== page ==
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Astounding Stories, May 1935






ASTOUNDING STORIES, MAY 1935 - FULL REVIEW

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John Russel Fearn
"Earth's Mausoleum"
© Astounding Stories, May 1935
--/ fourth place sf story
--/ wonder award
--/ awesome scale
--/ rare find


The Sun is destroyed and the Moon transformed into a miniature sun... Stupendous stuff. Every chapter leads to something larger and more exciting in a good old Doc Smith tradition. It does not shine in literary qualities, but for the pure "summer blockbuster" of pulp entertainment, this is a very good pick. This novelette also describes the process of terra-forming with wonderful detail for 1935. Some memorable scenes will stay with the reader: for example, the energy tower, depicted on the pulp cover, designed to turn our Moon into a small star. (let's not go into the science of it here)



----------------------------------------------



John W. Campbell
"The Escape"

(as by Don A. Stuart)
© Astounding Stories, May 1935
Cloak of Aesir, 1952
--/ cool sf story

"An odd love story forms the core of "The Escape," where a brave new world relies on neural coercion to enforce matings." I found this story not to the usual Campbell standards, but still engaging. "The Cloak of Aesir" collection in general left me unmoved, mostly because Campbell adopts a more dry, academic, flat narrative style in these stories. Which is strange, considering that he usually chose the pen-name Don A. Stuart to go with his more emotional, atmospheric pieces, such as "Twilight" or "Night".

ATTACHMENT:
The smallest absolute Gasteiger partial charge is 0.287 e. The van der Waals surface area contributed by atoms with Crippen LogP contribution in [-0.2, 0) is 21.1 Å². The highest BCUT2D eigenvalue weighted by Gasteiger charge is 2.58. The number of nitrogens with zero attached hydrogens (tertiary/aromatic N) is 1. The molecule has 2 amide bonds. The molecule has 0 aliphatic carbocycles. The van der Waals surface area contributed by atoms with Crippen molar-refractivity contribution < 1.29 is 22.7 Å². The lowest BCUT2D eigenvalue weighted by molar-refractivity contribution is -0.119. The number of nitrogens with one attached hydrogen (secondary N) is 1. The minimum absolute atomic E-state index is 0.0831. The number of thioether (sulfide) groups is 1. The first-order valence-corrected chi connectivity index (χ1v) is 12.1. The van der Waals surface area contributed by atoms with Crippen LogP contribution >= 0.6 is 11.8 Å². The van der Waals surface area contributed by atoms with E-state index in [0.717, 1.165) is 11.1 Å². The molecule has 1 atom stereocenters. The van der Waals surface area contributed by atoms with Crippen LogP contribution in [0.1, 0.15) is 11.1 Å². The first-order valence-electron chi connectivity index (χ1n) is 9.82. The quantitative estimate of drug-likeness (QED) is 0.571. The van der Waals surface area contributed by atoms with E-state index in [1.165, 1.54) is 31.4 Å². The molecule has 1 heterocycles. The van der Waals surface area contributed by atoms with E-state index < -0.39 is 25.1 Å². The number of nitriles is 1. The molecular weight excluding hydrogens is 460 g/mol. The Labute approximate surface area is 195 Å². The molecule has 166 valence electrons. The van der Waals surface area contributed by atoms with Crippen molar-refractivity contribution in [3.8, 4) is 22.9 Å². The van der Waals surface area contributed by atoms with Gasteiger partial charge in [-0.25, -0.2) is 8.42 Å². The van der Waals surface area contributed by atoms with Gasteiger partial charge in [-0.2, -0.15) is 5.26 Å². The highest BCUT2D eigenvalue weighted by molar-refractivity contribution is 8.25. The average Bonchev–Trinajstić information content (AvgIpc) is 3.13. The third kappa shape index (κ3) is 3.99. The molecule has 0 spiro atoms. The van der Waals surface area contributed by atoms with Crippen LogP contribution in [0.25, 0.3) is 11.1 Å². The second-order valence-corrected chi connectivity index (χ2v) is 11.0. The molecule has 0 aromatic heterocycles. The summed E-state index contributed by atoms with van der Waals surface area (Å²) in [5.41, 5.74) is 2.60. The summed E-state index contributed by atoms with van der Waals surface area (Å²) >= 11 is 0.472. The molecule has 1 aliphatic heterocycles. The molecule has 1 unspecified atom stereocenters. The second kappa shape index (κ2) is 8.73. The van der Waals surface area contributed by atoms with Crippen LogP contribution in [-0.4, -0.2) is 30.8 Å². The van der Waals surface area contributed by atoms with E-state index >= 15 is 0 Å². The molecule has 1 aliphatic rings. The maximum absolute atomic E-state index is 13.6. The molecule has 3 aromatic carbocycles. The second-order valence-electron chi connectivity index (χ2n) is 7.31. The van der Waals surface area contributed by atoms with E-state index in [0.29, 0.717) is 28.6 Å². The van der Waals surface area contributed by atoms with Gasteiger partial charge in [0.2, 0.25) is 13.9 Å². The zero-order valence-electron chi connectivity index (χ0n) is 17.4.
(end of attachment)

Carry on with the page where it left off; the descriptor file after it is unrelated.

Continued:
----------------------------------------------



Eando Binder
"Set Your Course by the Stars"
© Astounding Stories, May 1935
--/ cool sf story
--/ idea award
--/ rare find


This is a strange story based on a simple "what if" premise, played out between two space explorers: what if there was no diffusion of light in open space, and light from the infinite Universe could effortlessly add up before reaching our eyes? In this story the space pilot explains why he could not set course by the stars: the space around him was WHITE from a lot more stars than anybody expected... Remember the vision of "inverted" star-fields that astronaut Dave Bowman sees at the end of "2001: A Space Odyssey"? Black stars strewn over white space? Well, it seems that Earl and Otto Binder brothers beat Arthur Clarke to such a spectacular sight by 30 years at least.